Everything is just oh-so-dramatic for 15-year-old Mary aka Lola (Lindsay Lohan) who is uprooted from her beloved New York City by her artist mother (Glenne Headly) and forced to live in what she thinks is the dregs of New Jersey suburbia. Once there however the wanna-be actress decides she'll make a difference in her high school and stand out among the common folk and show them what true art is all about. Of course with an attitude like that Lola immediately gets on the bad side of the school's most popular--and mean-spirited--girl Carla (Megan Fox) but makes fast friends with the meek Ella (Alison Pill) when they both discover they worship the same rock band called Sidarthur. Lola soon proves with unstoppable determination that whatever Lola wants Lola gets; she stands up to the evil Carla wins the lead role in the school musical and has the adventure of a lifetime trying to see a Sidarthur concert in New York with Ella. Yet Lola comes to realize that while being the premiere drama queen she sometimes has to come back down to earth to see what really matters in life.
Lindsay Lohan a Disney favorite who has truly become the Hayley Mills of this generation has the same bebop freshness she displayed in other Disney fare including last year's mega hit Freaky Friday and is the best choice to play the ultimate Teenage Drama Queen. Yet if you strip away all the sparkle and showmanship could Lohan hold her own playing a real honest-to-goodness dramatic role? At least the actress has far more potential than say that other teen fave Hilary Duff (who supposedly has a real-life feud going on with Lohan. Talk about drama). Alison Pill on the other hand who did a nice job playing the forgotten sister in the indie film Pieces of April is the one to watch out for. She illustrates far more depth as best friend Ella who is transformed from a mouse to a lion under Lola's influence. The scenes where Ella and Lola moon over Sidarthur--and the subsequent misadventure to see them in concert--gives the film its most realistic insight to a teenage girl's psyche--and the girls seem to have a great time connecting to one another. In the supporting roles character actress Headly does a quiet down-to-earth turn as Lola's mother while in comparison Carol Kane really hams it up as the drama teacher Ms. Baggoli with the wacky hair lispy speech and hyperactive personality.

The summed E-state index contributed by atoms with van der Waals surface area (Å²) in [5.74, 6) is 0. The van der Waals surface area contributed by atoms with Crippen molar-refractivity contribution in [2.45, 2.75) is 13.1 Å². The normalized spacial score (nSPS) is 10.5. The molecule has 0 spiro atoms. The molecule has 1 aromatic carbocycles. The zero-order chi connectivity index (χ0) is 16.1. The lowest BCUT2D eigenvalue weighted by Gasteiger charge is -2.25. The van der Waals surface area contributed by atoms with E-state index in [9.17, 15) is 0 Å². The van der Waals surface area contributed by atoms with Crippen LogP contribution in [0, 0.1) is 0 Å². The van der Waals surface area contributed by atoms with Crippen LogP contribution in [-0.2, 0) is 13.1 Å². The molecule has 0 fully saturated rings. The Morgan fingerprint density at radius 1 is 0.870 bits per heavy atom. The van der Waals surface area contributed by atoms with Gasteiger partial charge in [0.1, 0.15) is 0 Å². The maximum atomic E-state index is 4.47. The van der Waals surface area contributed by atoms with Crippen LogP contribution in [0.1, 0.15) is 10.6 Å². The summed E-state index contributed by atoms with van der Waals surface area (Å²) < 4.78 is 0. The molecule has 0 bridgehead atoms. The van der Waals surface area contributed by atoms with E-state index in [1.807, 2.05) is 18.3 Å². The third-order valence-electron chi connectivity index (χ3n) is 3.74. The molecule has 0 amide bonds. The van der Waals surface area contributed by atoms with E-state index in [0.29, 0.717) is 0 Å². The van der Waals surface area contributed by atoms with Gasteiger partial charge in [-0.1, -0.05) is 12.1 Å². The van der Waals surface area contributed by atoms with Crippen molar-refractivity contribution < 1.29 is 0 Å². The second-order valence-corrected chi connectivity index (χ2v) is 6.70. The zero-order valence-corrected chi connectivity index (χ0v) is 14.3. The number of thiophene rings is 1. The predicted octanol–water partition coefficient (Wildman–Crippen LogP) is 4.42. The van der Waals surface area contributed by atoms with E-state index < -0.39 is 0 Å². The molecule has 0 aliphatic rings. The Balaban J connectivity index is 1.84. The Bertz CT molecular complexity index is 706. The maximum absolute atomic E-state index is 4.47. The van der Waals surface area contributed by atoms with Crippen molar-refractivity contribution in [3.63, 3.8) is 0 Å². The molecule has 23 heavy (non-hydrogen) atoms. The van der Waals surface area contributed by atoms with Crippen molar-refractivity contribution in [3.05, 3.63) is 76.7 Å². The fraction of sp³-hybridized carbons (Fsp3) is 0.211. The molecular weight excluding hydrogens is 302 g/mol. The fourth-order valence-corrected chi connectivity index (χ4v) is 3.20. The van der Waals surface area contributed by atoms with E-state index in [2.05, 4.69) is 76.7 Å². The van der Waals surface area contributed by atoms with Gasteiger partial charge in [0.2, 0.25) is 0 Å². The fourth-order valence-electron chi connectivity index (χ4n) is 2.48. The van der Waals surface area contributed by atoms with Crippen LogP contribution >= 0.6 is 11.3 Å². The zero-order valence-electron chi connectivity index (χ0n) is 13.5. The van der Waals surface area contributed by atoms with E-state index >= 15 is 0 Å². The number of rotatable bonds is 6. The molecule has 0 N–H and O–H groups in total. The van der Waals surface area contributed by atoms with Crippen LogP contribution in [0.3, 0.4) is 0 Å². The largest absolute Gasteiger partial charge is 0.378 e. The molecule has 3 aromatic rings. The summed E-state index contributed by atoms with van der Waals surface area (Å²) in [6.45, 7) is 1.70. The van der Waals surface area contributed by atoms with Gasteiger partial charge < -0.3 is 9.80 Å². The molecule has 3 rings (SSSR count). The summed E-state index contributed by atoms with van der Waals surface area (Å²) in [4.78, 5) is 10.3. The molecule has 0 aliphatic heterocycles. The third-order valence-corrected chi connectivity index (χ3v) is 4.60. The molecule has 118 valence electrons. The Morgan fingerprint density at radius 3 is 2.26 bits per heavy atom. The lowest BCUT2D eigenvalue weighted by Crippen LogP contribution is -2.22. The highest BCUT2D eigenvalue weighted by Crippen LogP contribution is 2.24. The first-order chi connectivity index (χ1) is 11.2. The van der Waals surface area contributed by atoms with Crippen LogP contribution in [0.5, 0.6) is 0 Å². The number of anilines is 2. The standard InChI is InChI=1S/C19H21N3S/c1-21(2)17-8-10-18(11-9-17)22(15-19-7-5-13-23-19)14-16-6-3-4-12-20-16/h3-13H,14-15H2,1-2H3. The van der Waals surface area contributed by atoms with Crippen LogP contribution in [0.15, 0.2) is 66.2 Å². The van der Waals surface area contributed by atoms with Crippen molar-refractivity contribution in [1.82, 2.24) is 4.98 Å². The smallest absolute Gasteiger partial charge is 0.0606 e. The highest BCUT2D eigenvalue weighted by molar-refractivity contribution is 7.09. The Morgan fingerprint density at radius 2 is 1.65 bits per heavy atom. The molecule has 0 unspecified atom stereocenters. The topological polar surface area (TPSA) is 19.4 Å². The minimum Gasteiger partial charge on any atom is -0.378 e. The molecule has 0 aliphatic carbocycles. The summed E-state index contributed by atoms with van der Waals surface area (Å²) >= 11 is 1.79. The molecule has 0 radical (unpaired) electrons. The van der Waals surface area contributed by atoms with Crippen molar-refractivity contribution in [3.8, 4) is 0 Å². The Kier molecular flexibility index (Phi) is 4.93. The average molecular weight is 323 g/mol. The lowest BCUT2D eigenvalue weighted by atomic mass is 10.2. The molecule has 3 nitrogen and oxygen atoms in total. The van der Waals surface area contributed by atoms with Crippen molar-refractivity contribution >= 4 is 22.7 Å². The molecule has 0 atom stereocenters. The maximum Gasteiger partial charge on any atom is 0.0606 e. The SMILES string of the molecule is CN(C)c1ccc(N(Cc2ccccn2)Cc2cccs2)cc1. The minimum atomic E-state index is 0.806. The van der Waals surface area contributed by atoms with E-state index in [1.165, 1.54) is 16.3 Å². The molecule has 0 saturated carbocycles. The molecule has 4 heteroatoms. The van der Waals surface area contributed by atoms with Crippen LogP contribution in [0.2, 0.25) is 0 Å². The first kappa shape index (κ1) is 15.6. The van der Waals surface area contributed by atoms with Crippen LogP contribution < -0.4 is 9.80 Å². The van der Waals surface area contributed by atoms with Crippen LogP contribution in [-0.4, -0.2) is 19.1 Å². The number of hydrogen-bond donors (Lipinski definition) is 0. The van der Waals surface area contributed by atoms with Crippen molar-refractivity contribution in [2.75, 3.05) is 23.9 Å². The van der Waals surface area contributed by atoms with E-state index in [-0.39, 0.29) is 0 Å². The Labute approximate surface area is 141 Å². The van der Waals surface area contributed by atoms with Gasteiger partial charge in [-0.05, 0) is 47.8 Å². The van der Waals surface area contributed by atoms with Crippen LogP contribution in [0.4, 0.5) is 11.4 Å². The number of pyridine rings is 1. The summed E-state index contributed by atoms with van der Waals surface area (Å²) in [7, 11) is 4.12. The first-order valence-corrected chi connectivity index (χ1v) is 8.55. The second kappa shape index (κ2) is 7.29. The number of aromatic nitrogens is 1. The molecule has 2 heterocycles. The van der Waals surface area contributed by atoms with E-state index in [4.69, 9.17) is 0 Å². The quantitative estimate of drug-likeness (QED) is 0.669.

Teenage Drama Queen is a Disney specialty. It's the kind of movie the studio is been known for and can execute the best--cutesy over-produced teen fare with a wholesome message tied up in a brightly colored and oftentimes zany package. Back in the day Kurt Russell and Hayley Mills were the favorites in films such as Russell's The Computer Wore Tennis Shoes and the sequel Now You See Him Now You Don't (takes you back doesn't it?) as well as Mills' original The Parent Trap (which Lohan went on to remake in 1998). For Teenage Drama Queen the studio picked the up-and-coming Welsh director Sara Sugarman (Very Annie Mary) a self-proclaimed recovering drama queen herself who infuses the film with right amount of joie de vivre while keeping things in vogue for the MTV generation especially with the musical numbers and Lola's dream sequences. Plus the character's wardrobes are terminally hip; even the Sex and the City gals would be impressed. But while the film is certainly not as scary as the very dark Thirteen or dull as Catch That Kid Teenage Drama Queen doesn't offer anything poignant or remarkable beyond its glittering production value.